The State of the Loaf

It’s not a New Orleans poor boy without the bread.
Illustrations by Tony Healey
A native New Orleanian, Poppy Tooker has spent her life devoted to the cultural essence that food brings to Louisiana, a topic she explores weekly on her NPR-affiliated radio show, Louisiana Eats! From farmers markets to the homes and restaurants where our culinary traditions are revered and renewed, Poppy lends the voice of an insider to interested readers everywhere.

Judging from the number of poor-boy sandwiches consumed in New Orleans each day, it may be hard to believe that those long, crisp loaves could be endangered. However, with the closing of Alois J. Binder’s bakery this fall, only two of the city’s original, old-line, French bread bakeries remain in business. Leidenheimer’s, the city’s oldest bakery, founded in 1896, and John Gendusa Bakery, harkening from 1922.  

While some 21st century poor-boy purveyors like Boucherie and Killer Po’Boys promote Vietnamese banh mi bread from Dong Phuong bakery on their menus, most stick with tradition.

The concept of the endangered poor-boy loaf is not new. Back in 2004, Sandy Whann and his sister, Katherine — fourth-generation owners of Leidenheimer’s — realized national newcomers like the Subway franchise were gaining a foothold in New Orleans. It seemed that national advertising had begun to sway the tastes of the next generation, who were choosing fast food over their parents’ beloved poor-boy sandwich. The Whanns believe, as do many New Orleanians, that the poor-boy represents an element of gastronomic culture, a sandwich with a sense of place. So, together with some like-minded poor-boy lovers they formed the Po’boy Preservation Society, the genesis of today’s annual Oak Street Po-Boy Festival.

The Strike that Started It All
The bottom line is, you can’t make a real poor-boy without a loaf of New Orleans French bread. John Gendusa, III is an authority on the subject.  His grandfather, the original John Gendusa, baked the first poor-boy loaves for Martin Brother’s Grocery back in 1929 during a streetcar strike. The Martin brothers had been streetcar conductors themselves once, so they generously offered free meals to all striking conductors. Together, John Gendusa and the Martin brothers sketched out on brown paper the length a sandwich would have to be in order to feed not just the “poor boys,” but their families as well.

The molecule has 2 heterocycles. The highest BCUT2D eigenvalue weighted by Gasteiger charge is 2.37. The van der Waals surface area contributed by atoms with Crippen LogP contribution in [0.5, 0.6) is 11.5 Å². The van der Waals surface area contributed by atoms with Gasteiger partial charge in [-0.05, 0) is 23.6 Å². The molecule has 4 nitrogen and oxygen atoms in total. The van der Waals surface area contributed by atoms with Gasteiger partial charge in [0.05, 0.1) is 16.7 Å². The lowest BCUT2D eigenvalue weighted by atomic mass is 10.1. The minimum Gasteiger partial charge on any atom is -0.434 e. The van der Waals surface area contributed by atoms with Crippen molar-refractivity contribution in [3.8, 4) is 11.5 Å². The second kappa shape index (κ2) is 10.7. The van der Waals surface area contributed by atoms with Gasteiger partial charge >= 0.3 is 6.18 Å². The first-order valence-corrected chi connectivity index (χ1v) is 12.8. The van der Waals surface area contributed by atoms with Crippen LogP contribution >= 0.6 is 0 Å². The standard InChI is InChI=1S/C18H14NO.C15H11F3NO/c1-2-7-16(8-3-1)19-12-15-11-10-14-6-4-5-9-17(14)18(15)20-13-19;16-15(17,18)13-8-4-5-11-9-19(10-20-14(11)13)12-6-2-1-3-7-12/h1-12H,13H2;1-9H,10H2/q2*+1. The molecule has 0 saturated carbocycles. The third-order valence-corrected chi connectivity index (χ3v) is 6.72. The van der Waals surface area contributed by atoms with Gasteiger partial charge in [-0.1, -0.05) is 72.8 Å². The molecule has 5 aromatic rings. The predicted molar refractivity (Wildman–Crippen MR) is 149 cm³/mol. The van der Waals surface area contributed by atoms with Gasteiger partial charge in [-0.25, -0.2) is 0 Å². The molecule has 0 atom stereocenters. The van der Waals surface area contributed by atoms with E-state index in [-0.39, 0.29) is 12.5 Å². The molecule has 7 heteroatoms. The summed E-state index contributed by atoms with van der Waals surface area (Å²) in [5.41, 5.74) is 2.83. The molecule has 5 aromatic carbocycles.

The ends of the loaf were blunted to make servings equal from end to end.

It’s in the Water
No matter how it’s shaped, the bread dough itself is where the magic lies. Light and fluffy with a shatteringly crisp crust, both John Gendusa III and Whann agree that New Orleans water affects the taste and texture of the final product. Gendusa recalls that back in the 1950s, two of his father’s master bakers tried to open a poor-boy bakery of their own just 80 miles away in Baton Rouge. Even with John Gendusa’s help, they never managed to replicate New Orleans French bread.

A Sad Farewell
While the small Gendusa family bakery mourned the loss of Binder’s, Sandy Whann expressed disappointment. He said he had tried to help the Alois J. Binder family keep their brand alive, just as his father, Robert J. Whann, had done with Reising in 1990 and more recently, in 2004, with Angelo Gendusa’s bakery.  Early in his career, Robert Whann had observed the growth of in-house grocery store bakeries and decided to pursue domination in New Orleans restaurants.  The purchase of Reising yielded the grocery store business, where today that bag of Reising pistolettes sits next to the Leidenheimer Zip loaves, all crafted from the same magical dough.

Duck, Duck, Bread
“The much smaller Angelo Gendusa bakery came with a wonderful customer base,” said Whann. It also came with another New Orleans bread rarity – the cap loaf.  What was first called “duck bread,” was originally about 14 or 15 inches in length, distinguished by a flap of dough turned back across the top, giving the illusion of a sleeping duck. When, over time, the bread size reduced, the small flap became more reminiscent of the tassel on a cap ­— thus the name.  The only place you’re likely to encounter cap bread today is at Arnaud’s Restaurant, where it still remains their preference.
With all the cultural identity locals find in a loaf of bread, Whann says he feels a great responsibility.  “New Orleans claims the richest culinary heritage in America and our French bread holds a special place in that.” At Leidenheimer’s, it’s always “good to the last crumb.”


Catch Poppy Tooker on her radio show, Louisiana Eats! Saturdays at 3 p.m. and Mondays at 8 p.m. on WWNO 89.9 FM.


 

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